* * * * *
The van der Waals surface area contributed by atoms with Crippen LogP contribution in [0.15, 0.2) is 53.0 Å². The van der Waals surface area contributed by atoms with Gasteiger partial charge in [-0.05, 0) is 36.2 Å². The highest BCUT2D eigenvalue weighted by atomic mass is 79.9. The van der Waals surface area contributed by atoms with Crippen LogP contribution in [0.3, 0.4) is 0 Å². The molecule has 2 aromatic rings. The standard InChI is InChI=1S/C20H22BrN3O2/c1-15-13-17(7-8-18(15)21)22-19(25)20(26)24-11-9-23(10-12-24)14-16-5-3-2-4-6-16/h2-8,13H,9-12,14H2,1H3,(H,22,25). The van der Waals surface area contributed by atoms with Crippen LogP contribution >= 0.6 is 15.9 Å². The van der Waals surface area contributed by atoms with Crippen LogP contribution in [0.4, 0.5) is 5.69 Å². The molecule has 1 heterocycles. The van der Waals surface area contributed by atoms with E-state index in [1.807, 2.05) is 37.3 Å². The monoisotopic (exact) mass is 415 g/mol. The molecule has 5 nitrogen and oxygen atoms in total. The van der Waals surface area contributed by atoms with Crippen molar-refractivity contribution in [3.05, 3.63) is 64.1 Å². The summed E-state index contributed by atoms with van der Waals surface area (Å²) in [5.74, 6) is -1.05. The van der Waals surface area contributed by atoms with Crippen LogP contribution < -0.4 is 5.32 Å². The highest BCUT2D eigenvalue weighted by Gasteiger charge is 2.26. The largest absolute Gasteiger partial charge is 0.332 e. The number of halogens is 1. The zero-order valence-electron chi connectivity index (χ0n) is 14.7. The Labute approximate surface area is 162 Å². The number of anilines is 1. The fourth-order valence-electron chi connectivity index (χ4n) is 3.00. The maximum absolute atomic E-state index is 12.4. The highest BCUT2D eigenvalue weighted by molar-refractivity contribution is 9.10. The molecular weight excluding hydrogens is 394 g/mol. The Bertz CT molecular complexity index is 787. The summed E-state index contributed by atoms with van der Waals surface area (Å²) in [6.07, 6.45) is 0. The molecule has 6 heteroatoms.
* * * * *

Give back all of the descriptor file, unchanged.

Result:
The van der Waals surface area contributed by atoms with Crippen LogP contribution in [0.15, 0.2) is 53.0 Å². The van der Waals surface area contributed by atoms with Gasteiger partial charge in [-0.05, 0) is 36.2 Å². The highest BCUT2D eigenvalue weighted by atomic mass is 79.9. The van der Waals surface area contributed by atoms with Crippen LogP contribution in [0.3, 0.4) is 0 Å². The molecule has 2 aromatic rings. The standard InChI is InChI=1S/C20H22BrN3O2/c1-15-13-17(7-8-18(15)21)22-19(25)20(26)24-11-9-23(10-12-24)14-16-5-3-2-4-6-16/h2-8,13H,9-12,14H2,1H3,(H,22,25). The van der Waals surface area contributed by atoms with Crippen LogP contribution >= 0.6 is 15.9 Å². The van der Waals surface area contributed by atoms with Crippen LogP contribution in [0.4, 0.5) is 5.69 Å². The molecule has 1 heterocycles. The van der Waals surface area contributed by atoms with E-state index in [1.807, 2.05) is 37.3 Å². The monoisotopic (exact) mass is 415 g/mol. The molecule has 5 nitrogen and oxygen atoms in total. The van der Waals surface area contributed by atoms with Crippen molar-refractivity contribution in [3.05, 3.63) is 64.1 Å². The summed E-state index contributed by atoms with van der Waals surface area (Å²) in [5.74, 6) is -1.05. The van der Waals surface area contributed by atoms with Crippen LogP contribution < -0.4 is 5.32 Å². The highest BCUT2D eigenvalue weighted by Gasteiger charge is 2.26. The largest absolute Gasteiger partial charge is 0.332 e. The number of halogens is 1. The zero-order valence-electron chi connectivity index (χ0n) is 14.7. The Labute approximate surface area is 162 Å². The number of anilines is 1. The fourth-order valence-electron chi connectivity index (χ4n) is 3.00. The maximum absolute atomic E-state index is 12.4. The highest BCUT2D eigenvalue weighted by molar-refractivity contribution is 9.10. The molecular weight excluding hydrogens is 394 g/mol. The Bertz CT molecular complexity index is 787. The summed E-state index contributed by atoms with van der Waals surface area (Å²) in [6.07, 6.45) is 0. The molecule has 6 heteroatoms.